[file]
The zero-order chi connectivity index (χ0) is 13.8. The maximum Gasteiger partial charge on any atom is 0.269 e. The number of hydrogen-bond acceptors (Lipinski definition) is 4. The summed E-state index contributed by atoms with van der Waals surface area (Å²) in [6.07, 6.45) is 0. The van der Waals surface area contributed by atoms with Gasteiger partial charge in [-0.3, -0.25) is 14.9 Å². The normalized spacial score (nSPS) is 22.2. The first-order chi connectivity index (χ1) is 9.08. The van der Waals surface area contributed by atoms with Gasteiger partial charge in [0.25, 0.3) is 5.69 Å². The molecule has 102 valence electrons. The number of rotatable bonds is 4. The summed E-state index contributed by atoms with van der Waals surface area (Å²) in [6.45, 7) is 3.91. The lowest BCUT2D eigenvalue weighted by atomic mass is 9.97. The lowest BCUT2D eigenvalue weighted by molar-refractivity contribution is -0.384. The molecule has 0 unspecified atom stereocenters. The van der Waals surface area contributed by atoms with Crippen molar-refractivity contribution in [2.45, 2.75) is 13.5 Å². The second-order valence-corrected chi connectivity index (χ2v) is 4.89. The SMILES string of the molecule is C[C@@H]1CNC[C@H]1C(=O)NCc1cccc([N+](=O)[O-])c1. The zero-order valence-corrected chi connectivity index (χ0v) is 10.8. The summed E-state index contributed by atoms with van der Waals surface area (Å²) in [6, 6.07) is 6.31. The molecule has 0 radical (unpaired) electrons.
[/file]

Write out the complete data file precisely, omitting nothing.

The zero-order chi connectivity index (χ0) is 13.8. The maximum Gasteiger partial charge on any atom is 0.269 e. The number of hydrogen-bond acceptors (Lipinski definition) is 4. The summed E-state index contributed by atoms with van der Waals surface area (Å²) in [6.07, 6.45) is 0. The van der Waals surface area contributed by atoms with Gasteiger partial charge in [-0.3, -0.25) is 14.9 Å². The normalized spacial score (nSPS) is 22.2. The first-order chi connectivity index (χ1) is 9.08. The van der Waals surface area contributed by atoms with Gasteiger partial charge in [0.25, 0.3) is 5.69 Å². The molecule has 102 valence electrons. The number of rotatable bonds is 4. The summed E-state index contributed by atoms with van der Waals surface area (Å²) in [6.45, 7) is 3.91. The lowest BCUT2D eigenvalue weighted by atomic mass is 9.97. The lowest BCUT2D eigenvalue weighted by molar-refractivity contribution is -0.384. The molecule has 0 unspecified atom stereocenters. The van der Waals surface area contributed by atoms with Crippen molar-refractivity contribution in [2.45, 2.75) is 13.5 Å². The second-order valence-corrected chi connectivity index (χ2v) is 4.89. The SMILES string of the molecule is C[C@@H]1CNC[C@H]1C(=O)NCc1cccc([N+](=O)[O-])c1. The zero-order valence-corrected chi connectivity index (χ0v) is 10.8. The summed E-state index contributed by atoms with van der Waals surface area (Å²) in [6, 6.07) is 6.31. The molecule has 0 radical (unpaired) electrons.